According to the February 2014 Labour Market Bulletin generated by the Government of Ontario,
Ontario started off 2014 on a positive note after suffering significant employment losses at the end of last year. The province added 6,000 jobs in January, partially recovering some of the jobs shed in December 2013.
Although this seems to boast that Ontario’s labour market is in recovery, it is not a recovery for all; recent graduates and young professionals continue to take a hit because the “employment gains were entirely realized in the full-time sector while part-time work fell for the second consecutive month” (Labour Market Bulletin). January came with an increase in full-time employment of +23,100, but it also saw a loss in part-time employment of -17,000. Though this may sound like a bigger gain than a loss, since the majority of employment opportunities available to young professionals and recent grads are internships and part-time positions, the loss of jobs in this sector is just more evidence of the crushing weight that the current job market is placing on its youth. The unemployment rate for youth aged 15-24 is currently sitting at 16.5% (above the national average of 13.9%). Perhaps our national unemployment rate seems improved, sitting at 7.0%, but of all of the 53,800 positions that were created in Ontario over the past year, not one of them was in the part-time sector.
Indeed, Canada may have “created more than 1 million jobs since the recession” as Prime Minister Harper has been fond of pointing out, but, as Jason Kirby notes in his MacLean’s post Canada’s Job Market is Leaving Younger Workers Behind, “Canada’s working population grows in excess of 350,000 each year […] [s]imply put, there are a lot more potential workers now than there was during the recession” (Kirby, Fri Jan 3, 2014). The recession hit all age demographics hard, there's no denying that, but specifically for the age 25 and under demographic, it hasn't gotten any better: 195,400 jobs were lost between 2009 and 2010, and only 19,300 were created in 2011(Daniel Tencer, Huffington Post, May 9, 2012).
The above graph is sourced from Statistics Canada and displays the worsening prospects of workers age 25 and younger. As Kirby notes, "while the job market for those in the 25-64 age group (accounting for 66 per cent of workers) is close to finally returning to its pre-recession level, the bookend generations have been flying off in opposite directions" (Tencer).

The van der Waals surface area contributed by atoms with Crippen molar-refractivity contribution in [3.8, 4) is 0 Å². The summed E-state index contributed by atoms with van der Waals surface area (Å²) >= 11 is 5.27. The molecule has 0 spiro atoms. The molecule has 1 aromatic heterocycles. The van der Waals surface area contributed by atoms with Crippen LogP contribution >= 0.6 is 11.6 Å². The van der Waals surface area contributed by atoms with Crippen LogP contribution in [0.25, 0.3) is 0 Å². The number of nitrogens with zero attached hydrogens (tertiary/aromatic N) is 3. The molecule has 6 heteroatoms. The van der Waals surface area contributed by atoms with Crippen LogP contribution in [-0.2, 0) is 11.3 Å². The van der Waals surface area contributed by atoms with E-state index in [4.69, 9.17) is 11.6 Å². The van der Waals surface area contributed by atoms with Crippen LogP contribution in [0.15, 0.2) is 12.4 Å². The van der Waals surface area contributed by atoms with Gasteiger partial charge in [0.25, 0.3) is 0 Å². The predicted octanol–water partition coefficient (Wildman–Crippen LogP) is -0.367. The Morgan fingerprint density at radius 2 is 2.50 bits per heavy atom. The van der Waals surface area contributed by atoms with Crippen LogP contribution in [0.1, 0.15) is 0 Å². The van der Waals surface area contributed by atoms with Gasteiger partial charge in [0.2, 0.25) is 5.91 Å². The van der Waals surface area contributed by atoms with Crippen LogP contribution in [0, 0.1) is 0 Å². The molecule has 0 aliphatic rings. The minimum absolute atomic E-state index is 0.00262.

However economist may want to portray it, the current economic climate is not getting better for all; for the younger professional Canadian population, it is still a very painful recession...and we have miles to go before we sleep.
Why is this the case you ask? Well, for starters, the recession impacted the ability for many to retire, so older workers are staying in the workforce longer:
The number of people aged 60 and over in the workforce has hit a record high, with 23 per cent of those aged 65 to 69 still working, while six per cent of those aged 70 and over are still in the workforce. (Tencer, Huffington Post)
Because of this, younger professionals are being pushed out of their career job markets and are being forced to accept work in other sectors like customer service/retail. The shift in this demographic then also takes jobs away from the marginally younger group that would ordinarily be occupying these service roles. Although they are technically not unemployed, this displaced demographic has been “pushed into low wage work during what has been a fairly lackluster economic recovery” (Avery Shenfeld, CIBC Economic Insight, Sept 5, 2013).
Why is this a big concern? Other than it being a personal concern, because I fall within this struggling age demographic, it should be a general concern because the truth of the matter is that even if the unemployment rate is technically going down, it is in a market that still isn’t strong enough to “generate higher quality employment” (Shenfeld). This trickle-down effect needs to be considered, not just the unemployment rate, when discussing the current Canadian economy, because even though the unemployment rate may technically be improving, for the majority of young professionals – those who are in fact the future of the job market – this improvement feels like a bold faced lie. What is more, this specific age demographic (20-24), or those just coming out of college and university and trying to enter the workforce, accounts for 1 in 10 people in the workforce. This is a huge demographic, one whose employment rate was around 72% in 2007 and is currently hovering around 68% (Kirby). The worst part of the equation is that this demographic isn’t just starting off with nothing; they are starting off with less than nothing because they have no job prospects as well as thousands of dollars of student loan debt that they can’t even pay back.